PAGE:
"Spartan" was the first name for this redwood. At some point, we were talking about nearby geological features in Redwood National Park including Grogan Fault that divides opposite sides of the river. That's how the second name evolved. Spartan reflects the redwood's ability to stand it's ground for so long. If others choose Grogan's Fault that's fine, but I will be using "Spartan" more. Several names were considered. Other redwoods have two names too, like Melkor which is Fusion Giant, Cal-Barrel Tree which is Iluvatar, or Dry Heaves Tree which is Maia. There's even an Expansion which became Haystack Needle.

The first name stems from the Spartans and King Leonidas at the Battle of Thermopylae, in 480 BC.. They were greatly outnumbered but fought one most epic battles ever. A famous example of endurance and standing one's ground.

Grogan's Fault was the only name we published between May, 2014 and April, 2017. In 2017 when when I learned Hildebrant's age estimate, it convinced me to use the original name Spartan again.


In April, 2017, I got the complete copy for volume measurement with diameters for every 10 ft. inccrement of height. The data starts at "0" (zero) elevation with 24.9 ft. as the diameter. That should be diameter about 1 ft. higher than where the trunk enters earth on the upslope side.

That means our math Guru's 38,299 cu. ft. is minus the rest of the trunk reaching 11 ft. lower elevation on the downslope side. He is known to be conservative.

Using a conical frustum calculator, then dividing by half, the huge extra wedge of trunk may add 3,025 cu. ft.. Combined with 38,299, total volume of the main trunk without reiterations should be about 41,324 cu. ft.

Spartan's main stem alone appears to be as big as Lost Monarch's bole, extra 6,000 cu. ft. redwood trunk next to it, plus all reiterations combined. Spartan may never be climbed, and it's full volume with reiterations could remain a mystery for a long time. Either way "it is what it is" says Thomas from Germany, a silent partner who helped me explore this grove.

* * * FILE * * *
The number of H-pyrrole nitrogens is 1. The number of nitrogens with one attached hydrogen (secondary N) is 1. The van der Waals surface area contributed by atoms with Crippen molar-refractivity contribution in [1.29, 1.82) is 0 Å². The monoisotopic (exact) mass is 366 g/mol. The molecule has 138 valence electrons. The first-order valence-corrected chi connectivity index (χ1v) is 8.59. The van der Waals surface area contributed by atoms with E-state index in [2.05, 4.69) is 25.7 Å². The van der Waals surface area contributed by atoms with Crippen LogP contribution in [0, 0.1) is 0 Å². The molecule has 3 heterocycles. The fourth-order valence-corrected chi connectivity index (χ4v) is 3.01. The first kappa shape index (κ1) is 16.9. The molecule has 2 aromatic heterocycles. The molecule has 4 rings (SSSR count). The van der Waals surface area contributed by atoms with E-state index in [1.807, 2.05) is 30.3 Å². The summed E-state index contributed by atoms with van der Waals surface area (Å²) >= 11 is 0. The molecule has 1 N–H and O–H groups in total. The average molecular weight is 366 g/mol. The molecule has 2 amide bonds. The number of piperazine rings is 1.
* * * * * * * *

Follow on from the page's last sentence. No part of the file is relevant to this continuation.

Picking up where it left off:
At a height of 60 ft. the trunk averages almost 17 feet diameter. At 240 ft., the trunk is still 8 feet thick. The crown spread spans approximately 110 ft. wide and is more complex than I first realized. The age estimate is upward of 3,000 yrs.. Ron Hildebrant estimated 2700 to 3000 yrs. Given what I've seen in photos and documents of other coast redwoods in relation to diameters, usually much smaller, I will go out on a limb and estimate 2800 to 3400 years.. There is hardly any damage along most of the trunk like goosepens or other large wounds. The crown has typical gnarl and sculpting from countless storms, but looks solid. Among all the coast redwood titans, if any could push for 4,000 yrs., this is the one I'd put money on. Time will tell, but I won't be around.

Spartan, like Catacombs and 867-5309, show how the time-proven method of searching everywhere pan-out awesome discoveries. It's the same way Sillett and Taylor found the Grove of Titans, and the same way Taylor and Atkins found Helios. Simply pick a new area, then search every single hill, valley and ridge. Then pick an adjacent area, and do the same again. This method eventually leads to every square foot of beauty in the forest.


Image: Spartan's thick canopy is like a forest within the forest, holding up a myriad of limbs and trunks like this one facing the southwest. I'm considering re-purchasing one of the point-and-shoot mega zooms like I used to drag around years ago helping Atkins measure LiDAR redwoods. It would be like sticking a 1200mm ens on my full frame Canon, but under $300 dollars. For plain documentary keepsakes, it would be worth it to capture more details inside the upper structure.


Grogans Fault aka Spartan coast redwood upper canopy and reiterated trunk